We have now dealt with the four primary methods of Bible Study-the Synthetic, the Parallel, the Topical, and the Typical. In a sense it may be said that there are these four methods of Bible Study and these four only, for the remaining three methods are concerned with the use of books of reference of three different kinds. In these three books of reference, the knowledge gained by the application of the foregoing methods is gathered up and placed together in such a form as to be available for immediate use in reference to any particular topic, any single word, or any consecutive portion of Scripture in the study of which the Bible reader is occupied.

The remaining three methods of Bible Study are therefore secondary and subsidiary, and are intended to facilitate the use of the first four methods by rendering available the results of the labours and researches of other investigators and students of the Word.

The cyclopaedic method of Bible Study by Bible dictionary is closely allied to the topical method of Bible Study by topics. The microscopic method of Bible Study by concordance is closely allied to the parallell method of Bible Study by marginal references. The explanatory method of Bible Study by commentary gathers up the results of all previous study and research, and arranges it in order, consecutively, book by book, chapter by chapter, and verse by verse, from Genesis to Revelation, under the text which the comment is designed to explain.

The cyclopaedic method of Bible Study by Bible dictionary consists in the exhaustive study of all the proper names and all the principal, topics of Holy Scripture. Every good Bible dictionary contains an article on every place and every person, on every book and every doctrine dealt with in the Bible. The cyclopaedic method embraces the study of nouns or names, of the great substantives, persons, places, and things mentioned in the Bible.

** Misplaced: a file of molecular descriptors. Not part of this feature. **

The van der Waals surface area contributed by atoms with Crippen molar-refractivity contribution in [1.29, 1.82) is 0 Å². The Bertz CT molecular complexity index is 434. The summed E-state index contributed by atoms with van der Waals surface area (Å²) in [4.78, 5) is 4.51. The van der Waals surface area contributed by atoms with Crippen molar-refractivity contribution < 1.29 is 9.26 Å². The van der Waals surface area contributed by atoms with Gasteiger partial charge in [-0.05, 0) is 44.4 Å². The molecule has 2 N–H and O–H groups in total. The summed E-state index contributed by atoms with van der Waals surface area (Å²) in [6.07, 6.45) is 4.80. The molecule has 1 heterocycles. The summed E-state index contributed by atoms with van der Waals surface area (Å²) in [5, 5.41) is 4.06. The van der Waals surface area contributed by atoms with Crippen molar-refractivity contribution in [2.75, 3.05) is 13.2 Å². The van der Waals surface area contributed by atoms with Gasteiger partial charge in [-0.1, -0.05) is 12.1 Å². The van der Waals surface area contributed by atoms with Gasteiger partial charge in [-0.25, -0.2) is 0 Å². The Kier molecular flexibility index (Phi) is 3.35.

The writer always recommends Fausset's " Critical and Expository Bible Cyclopaedia." It is one of the best as well as one of the cheapest. It was formerly published by Hodder & Stoughton.. It is a large book well worth the original price.

The idea of the Bible dictionary is to bring together in a single article all that is known about some one person, place, or thing mentioned in Scripture ; and since we know, in most cases, very little more than what is told us in Scripture itself about these persons, places, and things, .a Bible dictionary is practically a collection of all that is contained in the Bible put together under the various headings of the particular subjects treated of, these being arranged in alphabetical order.

A glance at the titles of the articles in Fausset's " Bible Cyclopaedia " will enable us to classify all the more important contributions under a little over a dozen headings.

1. Persons, e.g. Abraham.

2. Places, e.g. Hebron.

3. Animals, e.g. adder.

4. Vegetables, e.g. almond tree.

5. Minerals, e.g. amethyst.

6. Peculiar words, e.g. anathema.

7. Peculiar things, e.g. habergeon.

8. Arts, e.g. agriculture.

9. Institutions, e.g. Passover.

10. Doctrines, e.g. atonement.

11. Practices, e.g. baptism.

12. Customs, e.g. calf-worship.

13. Books of the Bible, e.g. Genesis.

14. Archaeological articles, e.g. Egypt.

15. Theological articles, e.g. Holy Ghost.

The trend of Fausset is toward a reasonable, scholarly, evangelical interpretation of the Scriptures, and against modem rationalistic tendencies, the errors of which are frequently exposed. All branches of study, including natural history, classic literature, and modern discoveries, are laid under contribution, as far as they help to elucidate the meaning of the Word of God.

Chapter 4D Table of Contents Chapter 4F